According to The New York Times, multiple officials within US intelligence agencies are advocating attacks on the Great Firewall.

This is "to demonstrate to the Chinese leadership that the one thing they value most — keeping absolute control over the country’s political dialogue — could be at risk if they do not moderate attacks on the United States", it reported.

By publicly committing to undermine Chinese internet filtering, the US could drive home how seriously it takes cyber attacks and economic cyber espionage.

"Just by saying it, we make them very concerned," Bejtlich said.

Other potential public deterrents could involve the US working with regional allies like Vietnam, which has centuries of bad blood with China, to form a united front.

Beijing has long been sensitive to efforts to "contain" it, such as bilateral agreements between countries with which it has territorial disputes in the South China Sea.

Ultimately, China and the US may not come to an effective agreement until a third party threatens both countries.

Bejtlich pointed to the huge economic benefit of targeting large companies in developed markets to steal trade secrets and intellectual property, a practice China has long been accused of.

As China’s high-tech and internet companies become more advanced and expand into developing markets, they may find themselves targeted by state-level hacking groups from foreign shores.

The attack earlier this year on Italian cybersecurity and surveillance firm Hacking Team, after which the perpetrators dumped gigabytes of the company's information and tools online, may accelerate this trend, Bejtlich said.

"The leaked info is a blueprint for anyone who wants to run a state-level malware group, and they've provided this playbook for any developing country who wants to run this kind of activity,” he said.

While statements from Obama and the White House give every indication that cybersecurity will be a key component of next month’s summit, experts were sceptical about whether any substantive agreement would be reached.

Poindexter was almost certain that "there will be some kind of joint statement about hacking", though he said it was unlikely there would be any major de-escalation of cyber attacks.

Simon Shen, a cybersecurity expert at the Chinese University of Hong Kong, said hacking is here to say.

"I'm afraid it's not possible for any country in the world to give it up," he said.


VPN down: China goes after Astrill, other anti-censorship apps in run up to WW2 anniversary parade

SCMP | 26 August 2015

With He Huifeng

A number of services used to get around Chinese internet restrictions have been taken down or disrupted in the run up to a major parade in Beijing next week to mark the 70th anniversary of the end of the second world war.

Popular virtual private network (VPN) provider Astrill warned users on Wednesday that they may suffer service outages between now and the parade on September 3.

VPNs allow users to tunnel their internet traffic through an uncensored server, bypassing the so-called Great Firewall (GFW).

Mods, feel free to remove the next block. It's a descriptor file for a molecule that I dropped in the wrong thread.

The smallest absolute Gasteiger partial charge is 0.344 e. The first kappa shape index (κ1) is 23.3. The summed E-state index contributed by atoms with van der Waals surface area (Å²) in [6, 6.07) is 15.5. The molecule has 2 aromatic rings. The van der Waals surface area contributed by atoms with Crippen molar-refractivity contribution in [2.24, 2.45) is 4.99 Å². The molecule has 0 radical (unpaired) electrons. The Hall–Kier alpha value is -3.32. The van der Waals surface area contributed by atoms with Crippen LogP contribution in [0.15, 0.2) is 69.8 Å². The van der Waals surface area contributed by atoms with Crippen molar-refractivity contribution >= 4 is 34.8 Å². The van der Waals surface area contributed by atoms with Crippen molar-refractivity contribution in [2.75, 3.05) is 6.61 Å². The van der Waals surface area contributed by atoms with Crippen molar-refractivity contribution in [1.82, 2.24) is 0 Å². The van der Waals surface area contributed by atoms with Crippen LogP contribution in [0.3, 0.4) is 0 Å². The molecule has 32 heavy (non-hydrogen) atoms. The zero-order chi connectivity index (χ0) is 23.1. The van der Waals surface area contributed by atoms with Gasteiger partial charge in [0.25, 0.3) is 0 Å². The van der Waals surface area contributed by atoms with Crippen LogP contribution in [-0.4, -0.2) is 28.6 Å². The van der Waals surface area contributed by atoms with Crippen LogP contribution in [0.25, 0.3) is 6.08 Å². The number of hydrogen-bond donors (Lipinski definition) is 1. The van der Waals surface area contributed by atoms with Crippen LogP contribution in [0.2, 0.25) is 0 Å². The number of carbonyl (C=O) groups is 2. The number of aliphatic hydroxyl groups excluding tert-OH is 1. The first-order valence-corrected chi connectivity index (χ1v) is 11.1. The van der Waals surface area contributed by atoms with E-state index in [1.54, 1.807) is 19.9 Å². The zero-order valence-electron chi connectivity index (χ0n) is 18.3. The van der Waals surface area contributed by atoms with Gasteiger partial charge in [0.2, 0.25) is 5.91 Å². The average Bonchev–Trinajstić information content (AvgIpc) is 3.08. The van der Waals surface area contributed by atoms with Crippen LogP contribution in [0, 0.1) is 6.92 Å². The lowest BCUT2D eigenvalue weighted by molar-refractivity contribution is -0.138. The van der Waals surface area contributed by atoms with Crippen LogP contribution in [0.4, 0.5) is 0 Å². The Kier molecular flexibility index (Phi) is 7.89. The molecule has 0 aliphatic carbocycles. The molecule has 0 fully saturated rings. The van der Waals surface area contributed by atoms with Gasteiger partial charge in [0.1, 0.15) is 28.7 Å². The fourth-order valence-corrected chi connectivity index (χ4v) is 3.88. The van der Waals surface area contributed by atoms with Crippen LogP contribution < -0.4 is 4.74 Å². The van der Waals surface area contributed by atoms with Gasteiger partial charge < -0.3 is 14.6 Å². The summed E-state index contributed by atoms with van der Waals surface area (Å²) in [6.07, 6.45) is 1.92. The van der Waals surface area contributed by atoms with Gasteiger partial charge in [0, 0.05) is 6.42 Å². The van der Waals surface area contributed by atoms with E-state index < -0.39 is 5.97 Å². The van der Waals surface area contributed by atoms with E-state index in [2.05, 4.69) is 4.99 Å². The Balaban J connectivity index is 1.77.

"Due to upcoming Beijing's military parade next week, China is cracking down on IPSec VPNs using GFW auto-learning technique," Astrill said in a message to users.

One user in the Chinese capital said that the service had been unstable since Tuesday evening. "I tried at least ten times on my iPhone but only got online once," Zhou Jing told the South China Morning Post.

"It's very upsetting because I find myself disconnected from the outside world, no Gmail and no Facebook, no information from the world."

Zhou said she was afraid the block would continue past the military parade.

The crackdown on VPNs is the latest in a series of moves against anti-censorship apps by Chinese authorities in recent days.

On Tuesday, US-based code repository GitHub said it experienced a distributed denial-of-service (DDoS) attack that caused global connectivity problems for several hours.

DDoS attacks overwhelm servers with traffic and are a common tool of hackers seeking to take websites offline.

Prior to the attack, two Chinese developers removed their anti-censorship apps from the service after alleged police pressure, but several "forks", versions of the apps modified by other users, remain online.

"Two days ago the police came to me and wanted me to stop working on this," the developer behind the Shadowsocks anti-censorship app.

"I hope one day I'll live in a country where I have freedom to write any code I like without [being afraid]."

Another app, GoAgent, has also disappeared from the service, with its developer replacing the code with the message "Everything that has a beginning has an end". That message has since been deleted.

"Since January 2015, the authorities have stepped up their control over VPNs in China," censorship monitoring service GreatFire said in a blog post.

"This trend has continued into the summer and recently other circumvention tool developers have encountered problems."

In July, commercial anti-censorship tool Qujing was shut down following a visit from the authorities, its developers said in a statement.

"This incident with ShadowSocks makes it clear that the Cyberspace Administration of China is working closely with state security and local police to further Xi Jinping’s crackdown on internet freedom in China," said GreatFire.

In January, many popular VPN services were disrupted by what the People's Daily, the official mouthpiece of the Chinese Communist Party, described as an "upgrade for cyberspace sovereignty".

"The last couple months we've seen a real sea change in Chinese internet policy, where they've become more assertive about blocking Western sites and pushing back on their citizen's ability to access information from outside of the country," James Lewis, senior fellow at the US Centre for Strategic and International Studies, told the Washington Post in April following another attack on GitHub.